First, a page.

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SitePoint Web Blog:
Please: Automated CMS and Framework Installs in Vagrant
May 25, 2016 @ 10:29:08

On the SitePoint.com site's "Web" category they're posted a tutorial showing off an interesting piece of software that helps make automated installs of CMS/frameworks easy: a simple bash script tool called Please.

If you’re a web developer, possibly one of your most boring and repetitive tasks is the configuration of the basic setup for every new project. Configuring your my-project.dev domain, creating the database, installing WordPress (or any other CMS/Framework) for the thousandth time: you already know how to do it. What if you could automate all of that?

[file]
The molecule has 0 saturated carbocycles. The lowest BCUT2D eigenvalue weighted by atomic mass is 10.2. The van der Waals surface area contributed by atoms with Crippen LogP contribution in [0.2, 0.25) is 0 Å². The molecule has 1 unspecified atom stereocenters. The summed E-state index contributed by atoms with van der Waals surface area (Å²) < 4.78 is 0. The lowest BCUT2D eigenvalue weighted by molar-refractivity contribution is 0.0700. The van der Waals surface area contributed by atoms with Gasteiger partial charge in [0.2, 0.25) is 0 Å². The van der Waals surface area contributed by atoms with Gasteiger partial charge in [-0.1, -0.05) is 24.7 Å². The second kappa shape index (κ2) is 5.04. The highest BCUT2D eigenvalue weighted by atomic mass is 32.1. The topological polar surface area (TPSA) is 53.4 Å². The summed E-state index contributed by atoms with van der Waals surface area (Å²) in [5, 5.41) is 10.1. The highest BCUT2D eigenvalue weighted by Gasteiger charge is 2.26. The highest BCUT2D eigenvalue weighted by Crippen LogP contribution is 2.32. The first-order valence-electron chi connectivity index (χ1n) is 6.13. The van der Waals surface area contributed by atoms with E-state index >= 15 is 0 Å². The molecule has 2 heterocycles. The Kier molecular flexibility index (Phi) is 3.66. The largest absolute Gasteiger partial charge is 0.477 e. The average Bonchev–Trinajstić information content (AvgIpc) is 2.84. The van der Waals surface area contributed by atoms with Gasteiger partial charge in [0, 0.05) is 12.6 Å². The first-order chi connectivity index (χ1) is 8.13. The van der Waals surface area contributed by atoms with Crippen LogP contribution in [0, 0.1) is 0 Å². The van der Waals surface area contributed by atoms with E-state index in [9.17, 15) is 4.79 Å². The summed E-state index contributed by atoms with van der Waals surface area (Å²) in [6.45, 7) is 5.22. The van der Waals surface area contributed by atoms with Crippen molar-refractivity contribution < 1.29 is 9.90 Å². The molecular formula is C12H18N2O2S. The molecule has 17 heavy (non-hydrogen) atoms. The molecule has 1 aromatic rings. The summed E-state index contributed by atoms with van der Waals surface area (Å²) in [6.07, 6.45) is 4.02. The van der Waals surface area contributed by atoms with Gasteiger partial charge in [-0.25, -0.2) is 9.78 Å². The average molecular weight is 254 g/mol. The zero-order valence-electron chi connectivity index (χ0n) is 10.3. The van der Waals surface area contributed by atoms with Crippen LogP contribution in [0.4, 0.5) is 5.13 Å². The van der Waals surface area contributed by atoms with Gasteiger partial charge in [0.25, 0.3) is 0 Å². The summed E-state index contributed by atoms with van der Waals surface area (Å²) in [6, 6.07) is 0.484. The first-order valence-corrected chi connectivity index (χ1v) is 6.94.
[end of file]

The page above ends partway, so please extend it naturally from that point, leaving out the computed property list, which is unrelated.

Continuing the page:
Well, actually, you can. Please is a simple bash script that helps to automate the installations of many CMSs and Frameworks by configuring them automatically into your Vagrant box, adding a development domain name into your host file, and even a database if needed.

They start off by helping you get a Vagrant box up and running to use for the Please handling. You then clone the Please repository locally and can use the command line tool to set up the process for multiple CMS/framework types including WordPress, Laravel and React. There's also a section covering the creation of your own environment if you need something more custom. Please is currently in beta at the time of this post so be aware that there may still be issues that need resolving before it becomes stable.

tagged: please automated installation tool commandline cms framework vagrant

Link: https://www.sitepoint.com/please-automated-cms-and-framework-installs-in-vagrant/